Because I’m just that nice, let me let you all in on a pizza-dough-making secret I seem to have just figured out, despite having made my own pizza dough for going on two years now. Scratch that — before last week, I thought I was making pizza dough, but it turns out I was making something that was related to pizza dough only via two marriages and three step-cousins. What did I learn? That when nearly every recipe tells you to slowly add your yeast/water mix to your flour, they’re all smoking crack — the key appears to be the exact opposite, slowly adding the flour to the water. Making that one change has led to two of the best pizza crusts I’ve ever made.

So, my standard (honey wheat) pizza dough recipe now stands as:

I start off by putting the honey in the bottom of a bowl that’s big enough to eventually hold all the ingredients, and then I add the water and stir it around a little bit to dissolve all the honey. I then slowly sprinkle the yeast on top of the liquid, stirring it in a little bit with a fork as I sprinkle. I set this aside and set a timer for 10 minutes, glancing over every now and then to make sure that a frothy layer is forming atop the liquid (showing that the yeast is doing its thing). While that’s going on, I measure my flour out into a smaller bowl and mix it up a bit so that the wheat and white is distributed throughout. (Remember to measure your flour correctly!)

Once the 10 minutes is up, I add my salt to the yeast/honey/water mixture, and then start slowly adding in flour. I begin by adding just a little bit and stirring the mixture around with the fork; after the flour is stirred in, I add a bit more, stir a bit more, and continue that process until the mixture approximates the consistency of pancake batter. (At this point, I’ve used around 2/3 of the flour.) I keep adding the flour slowly, but at this point it takes a little bit of care to make sure that each time I add any flour it gets mixed in as well as possible, a process ends up taking another minute or two before I’m done. At the end of it all, I’m left with the result that eluded me these past two years, a dough ball that’s soft and stretchy throughout, easily kneadable, and soft as the proverbial baby’s bottom.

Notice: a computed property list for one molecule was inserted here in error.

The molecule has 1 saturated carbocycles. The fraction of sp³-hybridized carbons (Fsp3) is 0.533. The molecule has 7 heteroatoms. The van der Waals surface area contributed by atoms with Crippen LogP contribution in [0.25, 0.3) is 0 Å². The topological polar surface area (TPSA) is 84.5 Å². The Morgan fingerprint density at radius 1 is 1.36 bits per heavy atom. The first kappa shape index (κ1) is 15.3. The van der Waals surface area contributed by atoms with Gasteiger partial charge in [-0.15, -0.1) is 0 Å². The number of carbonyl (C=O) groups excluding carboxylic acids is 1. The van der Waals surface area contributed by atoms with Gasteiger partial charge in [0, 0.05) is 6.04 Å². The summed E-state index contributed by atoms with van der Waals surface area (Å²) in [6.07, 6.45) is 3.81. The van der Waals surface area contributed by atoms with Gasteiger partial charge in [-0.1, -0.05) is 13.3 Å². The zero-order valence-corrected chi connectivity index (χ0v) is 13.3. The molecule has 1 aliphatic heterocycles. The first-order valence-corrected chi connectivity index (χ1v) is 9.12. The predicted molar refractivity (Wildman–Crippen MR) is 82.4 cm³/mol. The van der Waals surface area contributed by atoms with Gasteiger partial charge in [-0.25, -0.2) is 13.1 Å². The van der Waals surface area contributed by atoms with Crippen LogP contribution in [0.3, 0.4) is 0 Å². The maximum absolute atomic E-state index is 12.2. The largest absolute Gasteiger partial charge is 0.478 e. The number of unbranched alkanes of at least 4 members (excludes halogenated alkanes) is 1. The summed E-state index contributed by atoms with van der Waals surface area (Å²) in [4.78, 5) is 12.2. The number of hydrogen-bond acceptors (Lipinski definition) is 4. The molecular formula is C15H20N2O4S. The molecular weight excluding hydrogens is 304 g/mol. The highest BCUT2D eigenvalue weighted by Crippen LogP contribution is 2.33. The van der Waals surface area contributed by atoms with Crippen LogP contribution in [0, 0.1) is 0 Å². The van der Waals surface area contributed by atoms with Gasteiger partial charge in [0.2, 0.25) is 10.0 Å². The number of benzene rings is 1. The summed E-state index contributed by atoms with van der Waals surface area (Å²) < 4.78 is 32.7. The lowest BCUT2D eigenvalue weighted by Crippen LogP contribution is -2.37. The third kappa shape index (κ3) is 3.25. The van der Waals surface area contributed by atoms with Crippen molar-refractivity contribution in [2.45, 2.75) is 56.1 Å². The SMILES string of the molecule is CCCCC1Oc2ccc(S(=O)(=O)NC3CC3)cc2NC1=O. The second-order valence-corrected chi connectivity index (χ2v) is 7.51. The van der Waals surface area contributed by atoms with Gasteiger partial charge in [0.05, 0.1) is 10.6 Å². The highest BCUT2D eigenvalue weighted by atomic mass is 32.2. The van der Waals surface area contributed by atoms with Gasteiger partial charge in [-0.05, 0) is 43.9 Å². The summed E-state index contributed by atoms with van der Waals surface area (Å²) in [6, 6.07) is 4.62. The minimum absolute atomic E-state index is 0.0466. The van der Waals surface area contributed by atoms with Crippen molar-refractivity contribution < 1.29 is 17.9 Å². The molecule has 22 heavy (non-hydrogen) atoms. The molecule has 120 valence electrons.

Finally, I hand-knead the ball of dough for 15 minutes, put it into an olive oil-coated bowl, and cover it with a damp cloth to rise for an hour or so. (If I have time, I punch it down and let it rise another 30-45 minutes, although I’m not convinced that this changes things a lot.) At the end, I cut the dough ball in half, freeze one part of it, and make pizza with the other! (Just to complete the recipe, I make all my pizzas with fresh mozzarella, and I swear by Rebecca’s no-cook pizza sauce.)

As I said, I’ve been extremely happy with this recipe, so much so that I wonder if some trick was being played with me for the past two years’ worth of subpar pizza dough. From start of ingredient prep to the end of kneading, it takes me just around 30 minutes; I’m hopeful that now that I have it perfected, I’ll continue to put the time in even after the baby comes in March!